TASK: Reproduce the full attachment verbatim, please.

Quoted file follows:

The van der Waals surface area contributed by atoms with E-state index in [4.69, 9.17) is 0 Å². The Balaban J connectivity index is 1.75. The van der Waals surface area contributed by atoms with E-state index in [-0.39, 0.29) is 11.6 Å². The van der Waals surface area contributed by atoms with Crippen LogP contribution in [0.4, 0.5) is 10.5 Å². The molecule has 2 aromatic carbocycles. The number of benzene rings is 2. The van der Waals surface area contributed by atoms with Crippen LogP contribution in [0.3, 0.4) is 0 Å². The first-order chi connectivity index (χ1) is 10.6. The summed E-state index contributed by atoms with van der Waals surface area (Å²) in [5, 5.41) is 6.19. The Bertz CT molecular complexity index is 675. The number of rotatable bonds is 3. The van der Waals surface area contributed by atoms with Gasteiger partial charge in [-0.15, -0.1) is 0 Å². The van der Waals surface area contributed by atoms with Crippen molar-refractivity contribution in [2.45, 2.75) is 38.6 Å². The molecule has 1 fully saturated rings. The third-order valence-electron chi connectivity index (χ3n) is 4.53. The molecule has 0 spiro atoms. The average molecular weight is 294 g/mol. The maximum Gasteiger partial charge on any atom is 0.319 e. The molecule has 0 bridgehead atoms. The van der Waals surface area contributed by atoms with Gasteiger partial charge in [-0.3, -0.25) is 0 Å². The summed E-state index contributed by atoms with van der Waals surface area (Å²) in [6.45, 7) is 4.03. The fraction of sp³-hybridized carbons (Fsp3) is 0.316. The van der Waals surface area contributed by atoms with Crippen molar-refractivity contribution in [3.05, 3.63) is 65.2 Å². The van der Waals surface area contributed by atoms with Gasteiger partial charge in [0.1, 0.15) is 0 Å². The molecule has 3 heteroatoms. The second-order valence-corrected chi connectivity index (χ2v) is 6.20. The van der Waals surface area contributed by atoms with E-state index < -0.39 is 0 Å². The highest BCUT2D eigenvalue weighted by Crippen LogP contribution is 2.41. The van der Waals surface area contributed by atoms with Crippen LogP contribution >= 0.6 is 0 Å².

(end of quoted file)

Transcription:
The van der Waals surface area contributed by atoms with E-state index in [4.69, 9.17) is 0 Å². The Balaban J connectivity index is 1.75. The van der Waals surface area contributed by atoms with E-state index in [-0.39, 0.29) is 11.6 Å². The van der Waals surface area contributed by atoms with Crippen LogP contribution in [0.4, 0.5) is 10.5 Å². The molecule has 2 aromatic carbocycles. The number of benzene rings is 2. The van der Waals surface area contributed by atoms with Crippen LogP contribution in [0.3, 0.4) is 0 Å². The first-order chi connectivity index (χ1) is 10.6. The summed E-state index contributed by atoms with van der Waals surface area (Å²) in [5, 5.41) is 6.19. The Bertz CT molecular complexity index is 675. The number of rotatable bonds is 3. The van der Waals surface area contributed by atoms with Gasteiger partial charge in [-0.15, -0.1) is 0 Å². The van der Waals surface area contributed by atoms with Crippen molar-refractivity contribution in [2.45, 2.75) is 38.6 Å². The molecule has 1 fully saturated rings. The third-order valence-electron chi connectivity index (χ3n) is 4.53. The molecule has 0 spiro atoms. The average molecular weight is 294 g/mol. The maximum Gasteiger partial charge on any atom is 0.319 e. The molecule has 0 bridgehead atoms. The van der Waals surface area contributed by atoms with Gasteiger partial charge in [-0.3, -0.25) is 0 Å². The summed E-state index contributed by atoms with van der Waals surface area (Å²) in [6.45, 7) is 4.03. The fraction of sp³-hybridized carbons (Fsp3) is 0.316. The van der Waals surface area contributed by atoms with Crippen molar-refractivity contribution in [3.05, 3.63) is 65.2 Å². The van der Waals surface area contributed by atoms with Gasteiger partial charge in [0.1, 0.15) is 0 Å². The molecule has 3 heteroatoms. The second-order valence-corrected chi connectivity index (χ2v) is 6.20. The van der Waals surface area contributed by atoms with E-state index < -0.39 is 0 Å². The highest BCUT2D eigenvalue weighted by Crippen LogP contribution is 2.41. The van der Waals surface area contributed by atoms with Crippen LogP contribution >= 0.6 is 0 Å².